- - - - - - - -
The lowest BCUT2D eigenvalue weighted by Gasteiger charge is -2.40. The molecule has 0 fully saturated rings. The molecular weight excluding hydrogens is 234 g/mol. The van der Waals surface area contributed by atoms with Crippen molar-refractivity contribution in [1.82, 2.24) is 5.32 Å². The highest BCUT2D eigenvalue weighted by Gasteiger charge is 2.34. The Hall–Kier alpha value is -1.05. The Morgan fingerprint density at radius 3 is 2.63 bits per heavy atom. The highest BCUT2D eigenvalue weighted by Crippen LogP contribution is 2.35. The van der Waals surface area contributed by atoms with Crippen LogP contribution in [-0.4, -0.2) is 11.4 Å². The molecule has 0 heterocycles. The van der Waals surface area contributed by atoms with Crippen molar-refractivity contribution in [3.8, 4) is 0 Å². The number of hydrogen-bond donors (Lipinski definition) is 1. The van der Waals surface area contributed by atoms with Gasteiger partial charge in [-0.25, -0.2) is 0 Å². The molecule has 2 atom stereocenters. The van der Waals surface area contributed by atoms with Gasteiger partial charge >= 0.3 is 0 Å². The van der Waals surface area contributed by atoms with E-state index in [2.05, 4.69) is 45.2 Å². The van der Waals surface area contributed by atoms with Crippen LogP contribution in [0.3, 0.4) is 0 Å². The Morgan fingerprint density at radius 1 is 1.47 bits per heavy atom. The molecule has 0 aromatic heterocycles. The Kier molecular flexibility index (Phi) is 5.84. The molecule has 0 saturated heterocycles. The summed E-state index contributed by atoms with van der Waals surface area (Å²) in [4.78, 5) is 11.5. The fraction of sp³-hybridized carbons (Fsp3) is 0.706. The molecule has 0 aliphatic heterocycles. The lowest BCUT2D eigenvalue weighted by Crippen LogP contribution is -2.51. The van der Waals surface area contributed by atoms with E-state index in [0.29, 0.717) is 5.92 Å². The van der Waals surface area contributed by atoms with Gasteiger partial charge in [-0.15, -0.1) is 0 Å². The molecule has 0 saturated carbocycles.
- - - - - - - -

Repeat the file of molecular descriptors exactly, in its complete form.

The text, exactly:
The lowest BCUT2D eigenvalue weighted by Gasteiger charge is -2.40. The molecule has 0 fully saturated rings. The molecular weight excluding hydrogens is 234 g/mol. The van der Waals surface area contributed by atoms with Crippen molar-refractivity contribution in [1.82, 2.24) is 5.32 Å². The highest BCUT2D eigenvalue weighted by Gasteiger charge is 2.34. The Hall–Kier alpha value is -1.05. The Morgan fingerprint density at radius 3 is 2.63 bits per heavy atom. The highest BCUT2D eigenvalue weighted by Crippen LogP contribution is 2.35. The van der Waals surface area contributed by atoms with Crippen LogP contribution in [-0.4, -0.2) is 11.4 Å². The molecule has 0 heterocycles. The van der Waals surface area contributed by atoms with Crippen molar-refractivity contribution in [3.8, 4) is 0 Å². The number of hydrogen-bond donors (Lipinski definition) is 1. The van der Waals surface area contributed by atoms with Gasteiger partial charge in [-0.25, -0.2) is 0 Å². The molecule has 2 atom stereocenters. The van der Waals surface area contributed by atoms with Gasteiger partial charge >= 0.3 is 0 Å². The van der Waals surface area contributed by atoms with E-state index in [2.05, 4.69) is 45.2 Å². The van der Waals surface area contributed by atoms with Crippen LogP contribution in [0.3, 0.4) is 0 Å². The Morgan fingerprint density at radius 1 is 1.47 bits per heavy atom. The molecule has 0 aromatic heterocycles. The Kier molecular flexibility index (Phi) is 5.84. The molecule has 0 saturated heterocycles. The summed E-state index contributed by atoms with van der Waals surface area (Å²) in [4.78, 5) is 11.5. The fraction of sp³-hybridized carbons (Fsp3) is 0.706. The molecule has 0 aliphatic heterocycles. The lowest BCUT2D eigenvalue weighted by Crippen LogP contribution is -2.51. The van der Waals surface area contributed by atoms with E-state index in [0.29, 0.717) is 5.92 Å². The van der Waals surface area contributed by atoms with Gasteiger partial charge in [-0.15, -0.1) is 0 Å². The molecule has 0 saturated carbocycles.